I have an extendable tire iron that came with sockets to fit multiple nut sizes. Worked great on the mounted wheel. But because the spare studs were used on the thinner steel of a bumper tire mount, the sockets could not reach the lug nuts. Problem solved with a deep socket to fit the travel trailer’s lug nuts. Glad I discovered this before I had a flat on the road.

Gary Stone
24 days ago

Keep in mind with a bottle jack: if you’ve pulled over to change a flat there might not be enough room to get a 10”-12” bottle jack under the frame on the flat tire side due to tire compression. Haven’t had to test that out yet.

Thomas D
24 days ago

Dexter axles says do not lift on axle. On mine if you lift on frame I run out of lift before tire is off ground. I use a 20 ton bottle jack under the axle. In 20 years everything still good. Obviously haven’t bent axle or surrounding parts.
Nor carrying a ramp along . Space is short as it is.

Trent
24 days ago

A bit pricey (worth it though) but you can’t beat the SafeJack. They even have an RV package. There are numerous options though…on up to 20 tons for high-clearance jacking.

https://safejacks.com/products/6-ton-rv-jack-kit

Steve H
24 days ago

I have had to put the spare tire on both a travel trailer and a fifth wheel multiple times. Both trailers had torsion axles, not leaf springs. In every case, I made a ramp of leveling blocks, then pulled the trailer onto the ramp (after slightly loosening the lug nuts on the flat tire). This left the flat tire sufficiently off the ground to replace it with the spare. No jacks needed.

Snoopy
24 days ago

I’m with Dave as to read the specific jacking instructions for your unit that came with it, didn’t or can’t find that information. Get in touch with the manufacture of your unit & ask! Good to know before you need it when you get a flat!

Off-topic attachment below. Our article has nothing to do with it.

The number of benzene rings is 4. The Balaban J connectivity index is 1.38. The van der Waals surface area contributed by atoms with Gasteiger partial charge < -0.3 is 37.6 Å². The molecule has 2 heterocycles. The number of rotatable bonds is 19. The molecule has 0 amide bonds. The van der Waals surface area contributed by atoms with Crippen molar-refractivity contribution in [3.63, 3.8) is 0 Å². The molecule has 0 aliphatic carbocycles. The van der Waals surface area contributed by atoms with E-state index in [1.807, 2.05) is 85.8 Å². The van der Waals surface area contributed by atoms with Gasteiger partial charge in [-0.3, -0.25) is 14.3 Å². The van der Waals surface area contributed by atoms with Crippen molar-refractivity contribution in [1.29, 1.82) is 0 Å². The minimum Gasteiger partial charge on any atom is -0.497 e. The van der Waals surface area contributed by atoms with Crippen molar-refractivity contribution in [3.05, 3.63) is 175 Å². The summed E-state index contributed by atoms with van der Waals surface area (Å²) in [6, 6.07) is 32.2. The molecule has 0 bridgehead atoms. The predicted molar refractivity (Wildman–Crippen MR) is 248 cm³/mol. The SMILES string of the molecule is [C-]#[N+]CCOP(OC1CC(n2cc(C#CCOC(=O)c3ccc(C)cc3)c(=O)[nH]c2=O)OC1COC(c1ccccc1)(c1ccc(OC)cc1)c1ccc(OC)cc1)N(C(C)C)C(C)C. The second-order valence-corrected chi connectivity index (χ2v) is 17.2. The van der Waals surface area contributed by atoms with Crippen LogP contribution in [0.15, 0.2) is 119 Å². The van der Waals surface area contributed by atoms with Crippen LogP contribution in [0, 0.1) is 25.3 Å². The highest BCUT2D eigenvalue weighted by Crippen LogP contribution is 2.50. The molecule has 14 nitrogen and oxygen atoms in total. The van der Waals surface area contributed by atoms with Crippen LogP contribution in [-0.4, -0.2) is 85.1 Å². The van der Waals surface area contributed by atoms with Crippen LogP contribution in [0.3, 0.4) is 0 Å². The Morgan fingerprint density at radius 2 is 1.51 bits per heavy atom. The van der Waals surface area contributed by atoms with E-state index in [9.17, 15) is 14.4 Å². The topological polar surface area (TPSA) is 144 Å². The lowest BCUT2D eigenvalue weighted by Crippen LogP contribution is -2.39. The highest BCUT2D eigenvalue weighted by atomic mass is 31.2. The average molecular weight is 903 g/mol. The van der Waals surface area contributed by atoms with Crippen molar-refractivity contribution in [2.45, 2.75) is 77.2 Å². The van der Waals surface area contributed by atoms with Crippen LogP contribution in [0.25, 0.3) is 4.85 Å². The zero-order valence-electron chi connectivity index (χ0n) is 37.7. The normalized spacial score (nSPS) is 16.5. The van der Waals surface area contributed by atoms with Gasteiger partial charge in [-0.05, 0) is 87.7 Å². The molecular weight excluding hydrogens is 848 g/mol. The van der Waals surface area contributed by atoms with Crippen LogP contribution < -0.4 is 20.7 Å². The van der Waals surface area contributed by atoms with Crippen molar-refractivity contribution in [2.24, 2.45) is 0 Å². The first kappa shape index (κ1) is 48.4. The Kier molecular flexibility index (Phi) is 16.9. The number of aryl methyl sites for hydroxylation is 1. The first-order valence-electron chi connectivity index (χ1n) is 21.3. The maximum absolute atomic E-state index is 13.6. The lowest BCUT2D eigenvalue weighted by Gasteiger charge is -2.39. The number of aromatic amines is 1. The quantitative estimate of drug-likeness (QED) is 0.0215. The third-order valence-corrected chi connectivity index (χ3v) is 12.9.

Thanks
Snoopy

Bob
24 days ago

One thing not mentioned is the use of a jackstand. Hydraulic jacks, whether a bottle jack or a floor jack can and will lose pressure the worst possible time. And always chock the wheels on the opposite side.

Tom M
24 days ago
Reply to  Bob

Actually jack stands were mentioned.

Bob p
24 days ago

I have always placed the jack under the spring/axle connection point as this is where the weight of the trailer is placed on frame. A bottle jack place at that point will raise the tire/wheel high enough to change it. That plate is usually 5/16”-3/8” thick depending on trailer weight.

Gil
24 days ago
Reply to  Bob p

I’ve used this same jack point when jacking my TT. I also use a 12T bottle jack, kinda overkill for a 3500# TT, lol!

Rick Myers
24 days ago
Reply to  Bob p

Same here

Tommy Molnar
24 days ago
Reply to  Bob p

Me too. I haven’t had to change a tire yet, but if the trailer sits for a long time I will lift the tire just high enough to spin it around.

STEVE
24 days ago
Reply to  Bob p

I use a 12 volt battery powered scissor jack in the same location. A bottle jack might not fit if the tire is flat.

Snayte
24 days ago
Reply to  Bob p

I do the same thing. The one time I tried to jack from the frame actually bent the bottom of the frame. These frames are not designed to support all or part the trailer weight from a single point. Is that not the reason they tell us to not use the stabilizers to level the trailer?

Jack
24 days ago
Reply to  Bob p

I do the same Bob & had an axle perch adapter connected to the bottle Jack to more evenly distribute weight & make the connection there more secure. Other than that I’ve fabricated my own version of a trailer aid lift ramp that thus far has never been used but was tested.